Pope Francis has performed a miracle in Naples in the eyes of the faithful and of Cardinal Crescenzo Sepe. A blood of St. Gennaro inside an ampoule turned into liquid after Pope Francis kissed the vial.
The event, however, was no more than a chemical reaction of the blood when the vial was taken out from the vault, according to science experts.
Pope Francis Performs Miracle in Naples
Cardinal Sepe then turned to the crowd attending the mass and delightedly announced that the Pope had performed a miracle.
“It is the sign that St. Gennaro loves Pope Francis: half of the blood turned to liquid,” the cardinal announced.
Pope was quick to respond with jest to seemingly move the attention away from the supposed miracle.
“The bishop said the blood is only half liquefied. It appears the saint only loves us half-way. We have to convert ourselves (to good) more so he loves us more,” the Pope said.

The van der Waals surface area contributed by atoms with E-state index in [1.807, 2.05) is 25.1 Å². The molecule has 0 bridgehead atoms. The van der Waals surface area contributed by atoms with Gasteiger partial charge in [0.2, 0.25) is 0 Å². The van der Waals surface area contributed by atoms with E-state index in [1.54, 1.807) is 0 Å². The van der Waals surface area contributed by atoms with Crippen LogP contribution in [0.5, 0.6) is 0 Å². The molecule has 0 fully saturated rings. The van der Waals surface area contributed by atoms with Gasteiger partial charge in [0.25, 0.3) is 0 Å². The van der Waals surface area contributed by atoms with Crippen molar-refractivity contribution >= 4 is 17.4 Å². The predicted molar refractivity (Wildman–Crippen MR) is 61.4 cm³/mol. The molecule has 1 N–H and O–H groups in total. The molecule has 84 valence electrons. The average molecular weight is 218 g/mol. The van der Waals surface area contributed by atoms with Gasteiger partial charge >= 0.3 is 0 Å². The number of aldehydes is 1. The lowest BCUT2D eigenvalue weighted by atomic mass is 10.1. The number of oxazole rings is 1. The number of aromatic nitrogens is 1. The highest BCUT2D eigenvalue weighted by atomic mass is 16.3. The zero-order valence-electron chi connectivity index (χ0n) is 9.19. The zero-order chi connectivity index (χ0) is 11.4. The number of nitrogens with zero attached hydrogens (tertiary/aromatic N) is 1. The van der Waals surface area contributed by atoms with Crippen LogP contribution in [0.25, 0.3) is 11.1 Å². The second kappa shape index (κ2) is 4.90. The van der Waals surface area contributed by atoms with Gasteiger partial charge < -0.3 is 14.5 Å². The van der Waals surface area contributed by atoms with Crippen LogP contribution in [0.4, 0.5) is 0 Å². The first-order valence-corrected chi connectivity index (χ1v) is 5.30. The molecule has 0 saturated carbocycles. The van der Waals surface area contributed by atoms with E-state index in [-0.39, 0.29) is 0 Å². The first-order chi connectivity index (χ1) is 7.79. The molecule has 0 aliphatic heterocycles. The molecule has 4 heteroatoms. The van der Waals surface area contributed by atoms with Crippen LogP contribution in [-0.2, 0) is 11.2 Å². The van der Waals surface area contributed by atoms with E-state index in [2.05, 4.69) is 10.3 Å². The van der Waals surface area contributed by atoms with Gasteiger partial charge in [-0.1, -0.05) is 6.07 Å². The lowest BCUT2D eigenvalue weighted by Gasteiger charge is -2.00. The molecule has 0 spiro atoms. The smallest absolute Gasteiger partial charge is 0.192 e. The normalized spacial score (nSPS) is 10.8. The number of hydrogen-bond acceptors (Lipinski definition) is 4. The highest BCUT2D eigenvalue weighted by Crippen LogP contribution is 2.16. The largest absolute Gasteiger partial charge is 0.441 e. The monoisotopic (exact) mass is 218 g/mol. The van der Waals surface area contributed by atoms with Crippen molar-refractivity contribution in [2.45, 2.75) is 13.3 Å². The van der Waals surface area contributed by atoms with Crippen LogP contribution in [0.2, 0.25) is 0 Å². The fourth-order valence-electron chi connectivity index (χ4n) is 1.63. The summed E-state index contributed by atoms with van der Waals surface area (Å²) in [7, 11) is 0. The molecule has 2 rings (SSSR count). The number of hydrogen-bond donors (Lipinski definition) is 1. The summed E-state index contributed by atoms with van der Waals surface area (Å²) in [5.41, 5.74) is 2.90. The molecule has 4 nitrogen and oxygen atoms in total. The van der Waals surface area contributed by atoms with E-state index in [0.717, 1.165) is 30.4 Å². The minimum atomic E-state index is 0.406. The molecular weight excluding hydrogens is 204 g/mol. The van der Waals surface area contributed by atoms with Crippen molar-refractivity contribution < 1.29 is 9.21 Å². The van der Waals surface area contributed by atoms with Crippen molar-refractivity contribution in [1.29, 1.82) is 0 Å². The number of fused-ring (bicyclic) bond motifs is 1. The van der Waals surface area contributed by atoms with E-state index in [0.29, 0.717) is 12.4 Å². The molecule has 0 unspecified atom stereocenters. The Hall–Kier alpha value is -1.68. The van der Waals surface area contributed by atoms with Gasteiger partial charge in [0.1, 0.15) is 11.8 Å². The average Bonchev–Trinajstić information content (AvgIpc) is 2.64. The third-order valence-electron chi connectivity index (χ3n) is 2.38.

The Liquefying is not a Miracle
Liquefying of St Gennaro’s blood has been happening for the past centuries, Elena Curti, acting editor of the Tablet, told the Guardian. She said if the people treat the event in Naples a miracle, then they are missing on the true meaning of a miracle.
A miracle happens after the death of a person, she said. An event performed by a person while still alive could not be counted as a miracle, case in point was Padre Pio.
“In his lifetime there were stories that Padre Pio levitated and bilocated, but none of this had anything to do with him being made a saint. It’s miracles that have been attested and verified after his death that led to his sainthood,” Curti told The Guardian.
The Last Time the Blood Liquefied was in 1848
According to reports, the last instance when the blood was seen to have transformed into liquid form was in 1848 in the presence of Pope Pius. Curiously, the blood did not change in the presence of John Paul II in 1979 and Benedict XVI in 2007.
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